To the Editor:
I would just like to make a few comments on Cara DeGette's story, "Shooter tries to torpedo gun show loopholes law" (News, April 27).
First, Doug Bruce tried 180 times over four years to get the TABOR Amendment onto the statewide ballot, and it was only two sentences long. The Sane Alternatives to the Firearms Epidemic (SAFE) Colorado folks had a two-page initiative. But the wheels had already been greased, and the initiative passed through the title board with little problem.
Second, in Ms. DeGette's article, she used the term "private dealer." In this phrase, substitute "citizen" for "dealer" and you would still be correct. Just as private citizens don't have to perform background checks if selling a firearm through the classified ads in the Gazette (or even the Independent, if you accept these ads), or to their next door neighbor, or a co-worker, no background checks should be required if the seller and buyer are private citizens who just meet at a gun show. This is just a ploy of the anti-gun crowd to confuse people into voting to require background checks for private sales. There is no gun-show loophole.
Third, the challenge to the initiative doesn't delay SAFE Colorado from soliciting signatures for their petition. However, if the Colorado Supreme Court finds the petition wording, subject matter, etc., illegal or unconstitutional, any signatures collected up to that point would be declared null and void. If SAFE Colorado is so sure the Supreme Court will vote favorably toward their ballot initiative, just start collecting signatures.
Fourth, Arnie Grossman quoted the phrase, "We lose thirteen children a day [nationally] to gunshot deaths, 365 days a year. Something is wrong." You're right Mr. Grossman, something is wrong -- your math.
There are 13 children killed each day only if you count those up to 19 years of age (and sometimes 24). Isn't an 18-year-old an adult? Only if you include armed drug dealers in our cities including Washington D.C. (the most heavily firearm-regulated city in our country, where a private citizen has not been able to possess a handgun since 1977). Only if you include gang wars and drive-by shootings. Only... only... only... Only if you believe Handgun Control, Inc., who made up with that statistic to confuse people into thinking of innocent six-year-olds in their Michigan school rooms.
Fifth, Mr. Herpin was quoted as sawing, "It's kind of nitpicky, but it's the law." Yep, it is the law; and maybe it is nitpicky. But remember when someone was in the White House was nitpicky over the meaning of the word "is?"
I realize this letter will change no one's mind. The anti-gun-rights people will still be anti-gun-rights, and the pro-gun-rights people will still be pro-gun-rights. But I'm just exercising my First Amendment rights to explain why Mr. Herpin wants to preserve his Second Amendment rights.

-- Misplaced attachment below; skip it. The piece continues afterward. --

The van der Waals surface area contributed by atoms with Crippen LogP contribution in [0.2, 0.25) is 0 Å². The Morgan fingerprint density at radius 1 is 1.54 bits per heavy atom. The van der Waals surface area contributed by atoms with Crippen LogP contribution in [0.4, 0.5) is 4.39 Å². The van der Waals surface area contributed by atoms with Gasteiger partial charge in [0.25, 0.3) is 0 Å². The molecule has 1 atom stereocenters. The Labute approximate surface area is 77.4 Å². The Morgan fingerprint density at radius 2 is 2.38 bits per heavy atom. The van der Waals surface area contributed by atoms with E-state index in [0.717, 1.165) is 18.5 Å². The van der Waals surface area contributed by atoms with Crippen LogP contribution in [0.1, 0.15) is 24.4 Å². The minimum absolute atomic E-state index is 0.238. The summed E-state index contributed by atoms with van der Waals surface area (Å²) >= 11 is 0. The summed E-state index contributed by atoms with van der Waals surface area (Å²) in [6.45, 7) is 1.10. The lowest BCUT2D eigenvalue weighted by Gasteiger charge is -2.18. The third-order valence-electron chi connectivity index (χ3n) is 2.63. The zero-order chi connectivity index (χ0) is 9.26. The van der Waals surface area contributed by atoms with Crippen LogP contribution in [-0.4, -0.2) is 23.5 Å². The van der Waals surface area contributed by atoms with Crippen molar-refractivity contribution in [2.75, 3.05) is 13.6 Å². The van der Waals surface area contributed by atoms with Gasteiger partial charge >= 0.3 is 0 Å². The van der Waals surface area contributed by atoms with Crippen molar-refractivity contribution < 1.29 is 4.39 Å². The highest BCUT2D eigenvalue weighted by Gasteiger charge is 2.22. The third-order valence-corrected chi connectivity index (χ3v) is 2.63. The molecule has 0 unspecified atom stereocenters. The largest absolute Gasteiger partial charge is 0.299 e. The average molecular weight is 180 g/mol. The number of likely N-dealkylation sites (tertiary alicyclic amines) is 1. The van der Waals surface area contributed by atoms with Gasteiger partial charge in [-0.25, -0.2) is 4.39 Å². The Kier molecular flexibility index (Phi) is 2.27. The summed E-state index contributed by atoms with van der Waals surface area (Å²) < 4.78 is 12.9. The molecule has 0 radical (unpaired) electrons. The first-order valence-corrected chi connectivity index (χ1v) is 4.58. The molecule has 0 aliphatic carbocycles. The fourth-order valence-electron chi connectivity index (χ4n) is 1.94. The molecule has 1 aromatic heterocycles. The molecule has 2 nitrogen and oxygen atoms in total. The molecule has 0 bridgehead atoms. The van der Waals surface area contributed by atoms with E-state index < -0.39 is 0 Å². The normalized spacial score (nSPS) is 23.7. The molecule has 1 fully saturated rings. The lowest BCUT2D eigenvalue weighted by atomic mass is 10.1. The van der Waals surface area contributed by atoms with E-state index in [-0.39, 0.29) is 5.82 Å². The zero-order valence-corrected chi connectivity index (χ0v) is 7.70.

-- Jim Gates
Actually, Mr. Bruce's 1992 TABOR amendment was two pages, not sentences, long. Written and passed before Colorado's single-subject law was passed, the text of TABOR is unusually long, containing 1,670 words. By comparison, it is longer than President Abraham Lincoln's speech telling the world that the United States was entering a civil war. The U.S. Constitution only uses 224 words to describe the powers of the President. Nitpicky, but it's a fact.
Just exercising his rights, too
To the Editor:
Well, at least Ms. DeGette didn't say "Shooter tries to shoot down..." ("Shooter tries to torpedo gun show loopholes law," April 27).
When Susan Burch, a lobbyist for the Colorado Education Association, filed 180 appeals, over a 4 1/2 year period, against Doug Bruce's current initiative to cut our taxes, no one in the media came to Doug's defense claiming she was just trying to delay the people getting a tax cut. Yet, when I exercise my rights under the Colorado Constitution and state law to ensure that a measure conforms to the requirements for an initiative, I "lack substance." I guess we'll let the Colorado Supreme Court decide that issue.
Mr. Grossman should read his own words: "It's already illegal [for a criminal to buy a gun]..." If it's already illegal, why do we need more laws that only the law-abiding citizen will obey? Does Mr. Grossman believe that criminals will stop getting guns because we will require a background check on the private transfer of a firearm at gun shows? I don't think so. We are getting a glimpse of SAFE and Grossman's true agenda -- the confiscation of all handguns. There will never be enough laws to satisfy these people until we live in a police state where only the police are armed. I will continue to oppose that concept!
-- Bernie Herpin
Petitioner, William Bernard Herpin Jr. v. Title Board, et. al. (Case No. 00SA147)
Program Director, Pikes Peak Firearms Coalition
Cara DeGette responds:
Mr. Herpin left out a crucial portion of Mr. Grossman's quote, which in its entirety reads: "It's already illegal, yes, but the reality is there's a loophole that allows them to get away with it." Perhaps Mr. Herpin should avoid quoting Mr. Grossman out of context lest he be accused of using the same tactic as many other gun proponents who insist on quoting only a portion of the Second Amendment when arguing their position.